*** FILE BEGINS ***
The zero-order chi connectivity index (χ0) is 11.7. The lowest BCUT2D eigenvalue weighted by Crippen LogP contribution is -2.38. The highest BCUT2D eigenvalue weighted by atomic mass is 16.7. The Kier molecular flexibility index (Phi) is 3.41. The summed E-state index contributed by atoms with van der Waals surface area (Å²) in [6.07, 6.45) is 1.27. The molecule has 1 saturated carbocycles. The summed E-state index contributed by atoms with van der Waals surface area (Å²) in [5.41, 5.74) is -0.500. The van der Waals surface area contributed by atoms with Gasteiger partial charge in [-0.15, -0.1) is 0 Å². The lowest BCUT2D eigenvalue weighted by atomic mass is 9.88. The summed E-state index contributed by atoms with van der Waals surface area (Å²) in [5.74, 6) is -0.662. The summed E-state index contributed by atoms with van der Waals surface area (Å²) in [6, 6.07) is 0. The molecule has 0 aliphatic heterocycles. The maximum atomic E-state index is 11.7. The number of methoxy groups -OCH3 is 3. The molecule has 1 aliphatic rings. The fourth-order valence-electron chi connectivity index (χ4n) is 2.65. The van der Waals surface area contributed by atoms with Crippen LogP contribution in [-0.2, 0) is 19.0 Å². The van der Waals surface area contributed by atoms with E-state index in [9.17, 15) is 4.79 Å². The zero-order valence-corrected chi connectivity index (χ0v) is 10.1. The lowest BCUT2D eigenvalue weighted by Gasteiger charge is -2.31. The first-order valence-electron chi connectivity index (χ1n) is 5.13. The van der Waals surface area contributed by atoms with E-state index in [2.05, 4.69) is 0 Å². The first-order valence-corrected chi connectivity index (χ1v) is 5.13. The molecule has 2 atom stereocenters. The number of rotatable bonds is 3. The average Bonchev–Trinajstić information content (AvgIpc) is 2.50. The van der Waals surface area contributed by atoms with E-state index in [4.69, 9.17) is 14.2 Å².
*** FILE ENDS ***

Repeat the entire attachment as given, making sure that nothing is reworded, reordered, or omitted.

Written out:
The zero-order chi connectivity index (χ0) is 11.7. The lowest BCUT2D eigenvalue weighted by Crippen LogP contribution is -2.38. The highest BCUT2D eigenvalue weighted by atomic mass is 16.7. The Kier molecular flexibility index (Phi) is 3.41. The summed E-state index contributed by atoms with van der Waals surface area (Å²) in [6.07, 6.45) is 1.27. The molecule has 1 saturated carbocycles. The summed E-state index contributed by atoms with van der Waals surface area (Å²) in [5.41, 5.74) is -0.500. The van der Waals surface area contributed by atoms with Gasteiger partial charge in [-0.15, -0.1) is 0 Å². The lowest BCUT2D eigenvalue weighted by atomic mass is 9.88. The summed E-state index contributed by atoms with van der Waals surface area (Å²) in [5.74, 6) is -0.662. The summed E-state index contributed by atoms with van der Waals surface area (Å²) in [6, 6.07) is 0. The molecule has 0 aliphatic heterocycles. The maximum atomic E-state index is 11.7. The number of methoxy groups -OCH3 is 3. The molecule has 1 aliphatic rings. The fourth-order valence-electron chi connectivity index (χ4n) is 2.65. The van der Waals surface area contributed by atoms with Crippen LogP contribution in [-0.2, 0) is 19.0 Å². The van der Waals surface area contributed by atoms with E-state index in [9.17, 15) is 4.79 Å². The zero-order valence-corrected chi connectivity index (χ0v) is 10.1. The lowest BCUT2D eigenvalue weighted by Gasteiger charge is -2.31. The first-order valence-electron chi connectivity index (χ1n) is 5.13. The van der Waals surface area contributed by atoms with E-state index in [2.05, 4.69) is 0 Å². The first-order valence-corrected chi connectivity index (χ1v) is 5.13. The molecule has 2 atom stereocenters. The number of rotatable bonds is 3. The average Bonchev–Trinajstić information content (AvgIpc) is 2.50. The van der Waals surface area contributed by atoms with E-state index in [4.69, 9.17) is 14.2 Å².